Martin Luther was not only a student of the Scriptures but also a keen observer of history. He was well aware of how the Christian church spread and grew from its birthplace in the Middle East. He knew how, over the centuries, the gospel crossed borders and oceans. The church spread westward to Europe, where God caused the seed of the gospel to grow and flourish. With the rediscovery of the true gospel brought about by the Reformation, Luther’s homeland of Germany was experiencing the blessings that only the gospel could bring. Luther wrote, “Germany, I am sure, has never before heard so much of God’s Word as it is hearing today.”
But Luther also knew that as the gospel moved to new places and people, it often would leave behind those who had turned cold toward it. He continues, “If we let [the preaching of the true gospel] just slip by without thanks and honor, I fear we shall suffer a still more dreadful darkness and plague. O my beloved Germans, buy while the market is at your door; gather in the harvest while there is sunshine and fair weather; make use of God’s grace and word while it is there. For you should know that God’s word and grace is like a passing shower of rain which does not return where it has once been” (Luther’s Works 15:32,37).
Because Luther knew history, he was able to learn from it. He warned that the gospel would move on if not preserved, protected, and appreciated. That’s exactly what happened in Luther’s Germany and throughout Europe, which was once the center of all Christianity. At one point, every country in Europe was Christian to its very core, and the message of the gospel was the beating heart of European life and culture. Today, only a shell of the Christian religion remains, with magnificent cathedrals and church buildings now only serving as museums and reminders of what Christianity once was.
For the last few hundred years, the United States has been a place richly blessed by the life-giving rain shower of the gospel. But just as it happened in Europe, that now seems to be changing. For the first time in US history, a majority of US citizens claim no religious affiliation. In the United States, about 270 million people identify as Christians, with that number decreasing each year.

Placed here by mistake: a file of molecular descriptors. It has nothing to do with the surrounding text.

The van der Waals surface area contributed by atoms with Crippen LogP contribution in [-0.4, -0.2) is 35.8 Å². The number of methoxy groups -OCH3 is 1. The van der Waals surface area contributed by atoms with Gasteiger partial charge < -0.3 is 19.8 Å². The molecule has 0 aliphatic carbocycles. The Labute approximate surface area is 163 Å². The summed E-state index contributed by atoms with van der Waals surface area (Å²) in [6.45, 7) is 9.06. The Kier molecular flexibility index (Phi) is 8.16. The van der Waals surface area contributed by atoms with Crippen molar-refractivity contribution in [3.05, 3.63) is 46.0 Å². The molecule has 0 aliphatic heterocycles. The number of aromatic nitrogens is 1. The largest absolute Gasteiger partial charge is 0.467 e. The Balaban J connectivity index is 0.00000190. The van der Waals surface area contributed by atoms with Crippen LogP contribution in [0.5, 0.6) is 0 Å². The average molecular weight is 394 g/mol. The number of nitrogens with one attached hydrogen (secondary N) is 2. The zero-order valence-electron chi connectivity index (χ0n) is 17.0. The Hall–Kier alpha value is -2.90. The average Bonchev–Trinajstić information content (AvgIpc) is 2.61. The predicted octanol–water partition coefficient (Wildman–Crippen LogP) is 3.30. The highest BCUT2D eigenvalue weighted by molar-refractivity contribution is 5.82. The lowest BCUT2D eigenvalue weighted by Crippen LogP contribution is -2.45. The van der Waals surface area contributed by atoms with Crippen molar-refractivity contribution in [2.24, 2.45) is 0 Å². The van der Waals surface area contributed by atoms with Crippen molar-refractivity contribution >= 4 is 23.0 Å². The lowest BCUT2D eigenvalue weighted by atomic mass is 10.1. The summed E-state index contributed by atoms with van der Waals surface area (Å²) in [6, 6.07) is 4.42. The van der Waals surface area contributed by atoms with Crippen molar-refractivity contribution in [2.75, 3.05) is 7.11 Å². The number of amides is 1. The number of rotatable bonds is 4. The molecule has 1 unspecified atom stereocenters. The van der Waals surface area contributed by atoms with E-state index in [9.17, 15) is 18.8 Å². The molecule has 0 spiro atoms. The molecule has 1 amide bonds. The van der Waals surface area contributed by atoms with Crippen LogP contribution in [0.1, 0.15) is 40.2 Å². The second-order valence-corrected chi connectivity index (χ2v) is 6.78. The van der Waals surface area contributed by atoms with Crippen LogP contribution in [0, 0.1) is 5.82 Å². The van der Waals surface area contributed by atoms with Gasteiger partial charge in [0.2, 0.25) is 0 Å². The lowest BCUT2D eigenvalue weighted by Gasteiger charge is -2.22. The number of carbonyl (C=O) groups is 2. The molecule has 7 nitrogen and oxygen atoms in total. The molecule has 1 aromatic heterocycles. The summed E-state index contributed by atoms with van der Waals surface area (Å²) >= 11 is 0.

But the Christian church is growing in other places in the world. In Asia, there are 388 million Christians; in Latin America, 612 million. And in Africa, where the Christian church is growing faster than anywhere else, 692 million people are Christians.
Could it be that the gospel shower is moving to new places and new people? It seems so. We mourn the decline of Christianity in our own land, but we also thank God for the new people who are eagerly embracing the gospel in new lands.
When it comes to the United States, we certainly don’t want to throw up our hands and give up. While we can’t reverse what is happening, God can. By the power of his saving Word, God will continue to bring people into his family as the Holy Spirit works—and as he uses us, his people, to hold on to his Word, defend his truth, and serve as his witnesses whenever he gives us the opportunity. The gospel shower may be moving on from the United States, but it has not stopped raining here yet.
So, savor the rain! While we still have the gospel, we will do all we can to seize the opportunities God gives us to share it at home and abroad.
Author: Mark Schroeder
Volume 110, Number 2
Issue: February 2023
- The Lord takes care of his church - 2023/02/27
- Savor the rain - 2023/01/30
- Up close and personal - 2022/12/27